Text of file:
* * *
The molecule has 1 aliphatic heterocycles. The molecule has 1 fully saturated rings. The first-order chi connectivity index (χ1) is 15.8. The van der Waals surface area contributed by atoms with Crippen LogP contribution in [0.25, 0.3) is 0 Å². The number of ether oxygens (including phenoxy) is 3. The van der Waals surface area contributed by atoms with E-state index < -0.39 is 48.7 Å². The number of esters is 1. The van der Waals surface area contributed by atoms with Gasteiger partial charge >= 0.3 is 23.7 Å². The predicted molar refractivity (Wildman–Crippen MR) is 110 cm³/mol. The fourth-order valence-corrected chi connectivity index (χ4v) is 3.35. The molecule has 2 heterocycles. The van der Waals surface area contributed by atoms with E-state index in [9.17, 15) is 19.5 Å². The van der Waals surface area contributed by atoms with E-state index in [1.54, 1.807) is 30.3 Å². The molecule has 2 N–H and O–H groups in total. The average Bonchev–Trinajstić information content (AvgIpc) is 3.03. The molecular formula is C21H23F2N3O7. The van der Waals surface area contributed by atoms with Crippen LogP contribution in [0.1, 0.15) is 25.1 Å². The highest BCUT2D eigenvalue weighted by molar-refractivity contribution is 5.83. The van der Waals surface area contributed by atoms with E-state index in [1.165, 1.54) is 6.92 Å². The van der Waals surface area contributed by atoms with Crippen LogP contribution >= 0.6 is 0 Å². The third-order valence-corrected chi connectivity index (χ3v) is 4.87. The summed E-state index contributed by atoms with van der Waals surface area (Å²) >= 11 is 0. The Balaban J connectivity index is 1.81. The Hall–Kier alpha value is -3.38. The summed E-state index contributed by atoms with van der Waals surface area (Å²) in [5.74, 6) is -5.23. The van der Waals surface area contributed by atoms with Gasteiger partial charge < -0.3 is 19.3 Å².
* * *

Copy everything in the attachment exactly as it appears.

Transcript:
The molecule has 1 aliphatic heterocycles. The molecule has 1 fully saturated rings. The first-order chi connectivity index (χ1) is 15.8. The van der Waals surface area contributed by atoms with Crippen LogP contribution in [0.25, 0.3) is 0 Å². The number of ether oxygens (including phenoxy) is 3. The van der Waals surface area contributed by atoms with E-state index < -0.39 is 48.7 Å². The number of esters is 1. The van der Waals surface area contributed by atoms with Gasteiger partial charge >= 0.3 is 23.7 Å². The predicted molar refractivity (Wildman–Crippen MR) is 110 cm³/mol. The fourth-order valence-corrected chi connectivity index (χ4v) is 3.35. The molecule has 2 heterocycles. The van der Waals surface area contributed by atoms with E-state index in [9.17, 15) is 19.5 Å². The van der Waals surface area contributed by atoms with E-state index in [1.54, 1.807) is 30.3 Å². The molecule has 2 N–H and O–H groups in total. The average Bonchev–Trinajstić information content (AvgIpc) is 3.03. The molecular formula is C21H23F2N3O7. The van der Waals surface area contributed by atoms with Crippen LogP contribution in [0.1, 0.15) is 25.1 Å². The highest BCUT2D eigenvalue weighted by molar-refractivity contribution is 5.83. The van der Waals surface area contributed by atoms with E-state index in [1.165, 1.54) is 6.92 Å². The van der Waals surface area contributed by atoms with Crippen LogP contribution >= 0.6 is 0 Å². The third-order valence-corrected chi connectivity index (χ3v) is 4.87. The summed E-state index contributed by atoms with van der Waals surface area (Å²) >= 11 is 0. The Balaban J connectivity index is 1.81. The Hall–Kier alpha value is -3.38. The summed E-state index contributed by atoms with van der Waals surface area (Å²) in [5.74, 6) is -5.23. The van der Waals surface area contributed by atoms with Gasteiger partial charge < -0.3 is 19.3 Å².